- “He’s talking about a much larger amount than I can sell to my members,” McConnell said of administration’s offer to Democrats. Pelosi, speaking to Democrats in a private conference call later Thursday, cited the opposition Trump is facing from his own party, according to a person on the call. She said while she doesn’t want to wait until January -- when Joe Biden might be sworn in as president -- to pass the next stimulus package, Democrats cannot give up fighting for their priorities, according to the person. Read more at BGOV.
- Graham and Trump both hold leads in South Carolina, BGOV reports: Trump and his close ally Senator Lindsey Graham both have solid leads in South Carolina, a Republican stronghold that hasn’t backed a Democratic presidential candidate since 1975. A New York Times/Siena College poll released Thursday found Trump leading Democratic presidential nominee Joe Biden by 8 percentage points, 49% to 41%. Trump won the state by 14 percentage points in 2016. While Graham is ahead by 6 points, 46%-40%, he is facing an unexpectedly competitive race from Democratic challenger Jaime Harrison. In the poll, 12% of Black voters say they remain undecided, which could mean more support for Harrison, who is African-American and announced this week that he shattered Senate campaign fundraising records with a $57 million third-quarter haul. The poll was conducted Oct. 9-15 and has a margin of error of 4.5 percentage points.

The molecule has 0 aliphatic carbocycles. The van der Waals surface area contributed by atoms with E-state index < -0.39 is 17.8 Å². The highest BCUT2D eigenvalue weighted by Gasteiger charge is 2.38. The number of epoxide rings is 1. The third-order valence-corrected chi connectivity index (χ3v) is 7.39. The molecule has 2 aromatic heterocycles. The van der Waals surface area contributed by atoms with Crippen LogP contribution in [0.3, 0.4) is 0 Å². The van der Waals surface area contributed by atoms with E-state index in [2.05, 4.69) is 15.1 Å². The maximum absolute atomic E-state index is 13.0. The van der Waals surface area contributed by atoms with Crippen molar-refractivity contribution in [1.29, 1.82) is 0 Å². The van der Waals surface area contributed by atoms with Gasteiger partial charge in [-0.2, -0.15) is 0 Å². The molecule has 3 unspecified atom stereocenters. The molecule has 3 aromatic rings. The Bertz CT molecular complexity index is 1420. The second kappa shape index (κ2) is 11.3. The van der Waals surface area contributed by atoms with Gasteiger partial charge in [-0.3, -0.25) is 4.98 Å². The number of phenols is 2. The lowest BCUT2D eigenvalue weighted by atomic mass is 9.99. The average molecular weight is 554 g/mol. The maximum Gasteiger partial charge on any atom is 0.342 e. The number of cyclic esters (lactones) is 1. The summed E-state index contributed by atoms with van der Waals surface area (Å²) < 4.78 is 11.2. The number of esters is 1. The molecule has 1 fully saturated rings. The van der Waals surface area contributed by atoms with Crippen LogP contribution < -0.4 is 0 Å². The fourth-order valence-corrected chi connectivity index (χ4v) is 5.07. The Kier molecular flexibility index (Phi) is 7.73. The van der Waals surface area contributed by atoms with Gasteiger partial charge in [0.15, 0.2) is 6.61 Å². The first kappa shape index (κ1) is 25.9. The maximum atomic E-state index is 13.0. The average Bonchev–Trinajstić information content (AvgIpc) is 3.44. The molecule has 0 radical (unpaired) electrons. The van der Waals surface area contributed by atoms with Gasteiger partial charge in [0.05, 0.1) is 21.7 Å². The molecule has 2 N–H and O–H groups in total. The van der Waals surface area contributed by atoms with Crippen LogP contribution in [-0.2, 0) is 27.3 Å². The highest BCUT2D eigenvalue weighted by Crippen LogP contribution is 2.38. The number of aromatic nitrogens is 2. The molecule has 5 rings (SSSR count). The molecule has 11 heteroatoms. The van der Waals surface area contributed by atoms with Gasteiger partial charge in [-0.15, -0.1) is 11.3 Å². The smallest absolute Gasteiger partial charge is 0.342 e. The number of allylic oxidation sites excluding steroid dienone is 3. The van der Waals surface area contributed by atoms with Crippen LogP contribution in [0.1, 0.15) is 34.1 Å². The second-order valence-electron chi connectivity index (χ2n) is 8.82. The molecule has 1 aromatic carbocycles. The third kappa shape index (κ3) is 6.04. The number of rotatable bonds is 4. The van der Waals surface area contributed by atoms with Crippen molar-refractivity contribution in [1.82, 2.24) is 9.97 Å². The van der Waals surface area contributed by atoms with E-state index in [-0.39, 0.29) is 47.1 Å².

- Bloomberg reports, Sen. Graham, who has tied his fate to Trump perhaps more than any other senator in his party, is starting to talk about the possibility of a future without the president. At yesterday’s Senate Judiciary hearing, Graham delivered some sober and unusually candid remarks about the Nov. 3 election, in which both he and Trump are on the ballot and confronting serious challenges to re-election. “I’ll just say this, if I’m around I will commit myself to starting over. Looking forward not backward,” he said.
- Trump’s campaign and the Republican National Committee combined to raise $247.8 million in September, their best month in the campaign but well short of the record $383 million raised by Biden in the same period. Trump’s re-election effort, which includes two joint fundraising committees that split their money between Trump’s campaign, the RNC and state party committees, had $251.4 million in the bank heading into the final month. Jen O’Malley Dillon, Biden’s campaign manager, said on Twitter that his campaign has $432 million in the bank.
- U.S. Sen. Lindsey Graham of South Carolina has set a fundraising record for Republican Senate candidates, bringing in $28 million in the third quarter of a reelection battle that is swiftly becoming among the more expensive in the country — and his toughest to date. Graham's campaign said Wednesday the amount raised in the final full fundraising quarter before the Nov. 3 general election is the most ever raised in a single quarter by any Republican Senate candidate in the country. Read more at